What is Blockchain Technology?

What is Blockchain Technology?

October 26, 2021


Written by Andrew Clarke

At this point, nearly everyone has heard about cryptocurrencies like Bitcoin, Ethereum, and Dogecoin. They’re all the rage and regularly make mainstream media headlines. This is mainly because of the wild ride they’ve taken investors on over the past decade. Bitcoin went from a value of around 10 cents back in 2010 to be worth over $60,000 as of this writing.

But not all of this investor enthusiasm is just about speculation and capitalization. For a lot of people, Bitcoin and cryptos represent something greater: Proof that the technology behind them actually works.

The infrastructure that most cryptocurrencies are built upon is a record of transactions called blockchain technology. Blockchain has gained a lot of popularity thanks to the rise of Bitcoin. But industry experts predict that this is just the beginning of blockchain applications.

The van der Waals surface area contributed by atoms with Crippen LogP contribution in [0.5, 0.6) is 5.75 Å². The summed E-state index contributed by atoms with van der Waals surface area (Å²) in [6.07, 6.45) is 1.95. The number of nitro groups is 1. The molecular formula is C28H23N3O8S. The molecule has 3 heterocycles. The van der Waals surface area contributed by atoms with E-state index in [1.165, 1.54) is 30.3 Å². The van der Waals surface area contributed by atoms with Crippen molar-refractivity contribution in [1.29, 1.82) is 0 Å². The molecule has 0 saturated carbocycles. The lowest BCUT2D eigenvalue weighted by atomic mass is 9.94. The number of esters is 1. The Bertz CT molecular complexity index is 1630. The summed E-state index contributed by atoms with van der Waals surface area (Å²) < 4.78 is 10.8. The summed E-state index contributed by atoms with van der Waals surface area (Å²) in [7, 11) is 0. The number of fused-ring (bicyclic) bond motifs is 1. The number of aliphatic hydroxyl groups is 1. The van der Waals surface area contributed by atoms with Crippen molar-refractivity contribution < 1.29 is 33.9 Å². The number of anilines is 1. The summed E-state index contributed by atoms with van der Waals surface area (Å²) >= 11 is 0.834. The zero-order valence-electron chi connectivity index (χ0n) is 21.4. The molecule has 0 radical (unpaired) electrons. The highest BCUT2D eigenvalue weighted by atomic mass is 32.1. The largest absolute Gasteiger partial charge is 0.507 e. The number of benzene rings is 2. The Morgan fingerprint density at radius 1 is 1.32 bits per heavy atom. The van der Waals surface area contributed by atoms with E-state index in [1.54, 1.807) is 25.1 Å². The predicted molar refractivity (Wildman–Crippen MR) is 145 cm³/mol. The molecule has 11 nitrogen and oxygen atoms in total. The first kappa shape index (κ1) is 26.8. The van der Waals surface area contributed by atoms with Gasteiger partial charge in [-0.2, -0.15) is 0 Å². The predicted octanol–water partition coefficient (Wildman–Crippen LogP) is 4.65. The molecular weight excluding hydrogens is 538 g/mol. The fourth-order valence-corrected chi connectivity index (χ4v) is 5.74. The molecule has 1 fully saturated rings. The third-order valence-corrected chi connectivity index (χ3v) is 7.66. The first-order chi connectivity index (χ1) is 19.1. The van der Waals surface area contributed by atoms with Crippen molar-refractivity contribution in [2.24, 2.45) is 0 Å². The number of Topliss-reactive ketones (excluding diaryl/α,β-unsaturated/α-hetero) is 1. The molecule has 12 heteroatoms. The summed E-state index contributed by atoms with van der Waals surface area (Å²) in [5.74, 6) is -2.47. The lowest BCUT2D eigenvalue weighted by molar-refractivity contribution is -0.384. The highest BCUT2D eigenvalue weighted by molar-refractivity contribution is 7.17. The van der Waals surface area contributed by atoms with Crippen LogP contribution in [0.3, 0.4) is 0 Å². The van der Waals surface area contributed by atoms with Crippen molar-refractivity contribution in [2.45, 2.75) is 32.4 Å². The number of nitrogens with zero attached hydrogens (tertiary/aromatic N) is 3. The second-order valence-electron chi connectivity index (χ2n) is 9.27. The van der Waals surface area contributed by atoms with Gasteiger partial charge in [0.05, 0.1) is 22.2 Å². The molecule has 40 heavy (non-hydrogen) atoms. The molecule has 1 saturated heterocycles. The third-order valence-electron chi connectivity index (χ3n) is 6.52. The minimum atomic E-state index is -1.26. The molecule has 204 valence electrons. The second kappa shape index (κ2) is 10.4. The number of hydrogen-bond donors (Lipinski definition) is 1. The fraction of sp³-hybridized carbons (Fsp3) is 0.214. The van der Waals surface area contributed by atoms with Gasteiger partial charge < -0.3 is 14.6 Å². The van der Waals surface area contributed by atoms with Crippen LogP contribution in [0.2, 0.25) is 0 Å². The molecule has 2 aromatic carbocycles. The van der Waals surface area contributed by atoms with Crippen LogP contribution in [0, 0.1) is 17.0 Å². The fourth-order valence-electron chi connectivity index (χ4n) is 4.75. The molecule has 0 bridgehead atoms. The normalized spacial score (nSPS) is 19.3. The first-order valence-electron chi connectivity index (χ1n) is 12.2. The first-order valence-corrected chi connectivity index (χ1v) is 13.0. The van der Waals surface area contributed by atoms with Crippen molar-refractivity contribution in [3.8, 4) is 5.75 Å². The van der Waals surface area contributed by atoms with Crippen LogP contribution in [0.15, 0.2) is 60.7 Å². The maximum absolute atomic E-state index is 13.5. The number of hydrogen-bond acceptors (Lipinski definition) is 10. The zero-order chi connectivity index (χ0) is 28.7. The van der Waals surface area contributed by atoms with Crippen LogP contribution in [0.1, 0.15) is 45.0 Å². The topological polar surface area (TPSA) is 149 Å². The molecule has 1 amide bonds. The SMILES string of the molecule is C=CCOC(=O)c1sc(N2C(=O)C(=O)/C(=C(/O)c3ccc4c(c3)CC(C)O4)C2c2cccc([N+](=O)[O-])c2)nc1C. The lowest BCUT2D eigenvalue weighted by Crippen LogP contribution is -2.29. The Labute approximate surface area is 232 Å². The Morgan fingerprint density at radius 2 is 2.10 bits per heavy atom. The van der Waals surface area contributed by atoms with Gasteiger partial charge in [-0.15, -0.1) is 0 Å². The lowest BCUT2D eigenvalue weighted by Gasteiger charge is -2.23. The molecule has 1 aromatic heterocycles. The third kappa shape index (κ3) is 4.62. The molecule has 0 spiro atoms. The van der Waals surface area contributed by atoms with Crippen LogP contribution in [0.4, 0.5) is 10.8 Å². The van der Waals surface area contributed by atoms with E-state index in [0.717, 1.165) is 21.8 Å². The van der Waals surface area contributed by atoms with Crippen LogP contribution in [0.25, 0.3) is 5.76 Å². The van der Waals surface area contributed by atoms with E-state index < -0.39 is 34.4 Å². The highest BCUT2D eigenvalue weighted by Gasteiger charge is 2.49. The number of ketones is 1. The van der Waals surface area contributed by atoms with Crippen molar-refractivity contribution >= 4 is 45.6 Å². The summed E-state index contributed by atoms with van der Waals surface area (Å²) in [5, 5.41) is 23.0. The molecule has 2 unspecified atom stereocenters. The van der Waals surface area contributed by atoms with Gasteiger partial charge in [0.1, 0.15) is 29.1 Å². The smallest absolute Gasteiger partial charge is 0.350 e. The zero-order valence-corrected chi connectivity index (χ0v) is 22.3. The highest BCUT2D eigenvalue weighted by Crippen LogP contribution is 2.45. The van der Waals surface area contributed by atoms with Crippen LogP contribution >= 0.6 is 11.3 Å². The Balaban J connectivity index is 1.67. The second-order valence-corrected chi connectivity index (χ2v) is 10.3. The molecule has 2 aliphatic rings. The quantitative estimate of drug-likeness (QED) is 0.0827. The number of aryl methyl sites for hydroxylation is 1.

In this post, I’d like to help you better understand what blockchain is and why it’s so beneficial. I’ll also explain how blockchain can be used in many other fields beyond just crypto. Lastly, we will look at how blockchain may even change the fundamentals of how we operate in society.

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What is Blockchain Technology Exactly?

Blockchain technology is essentially a ledger or new way to store data. For the recording, sharing, validation, and protection of information, this is is an evolution.

How Databases Work Currently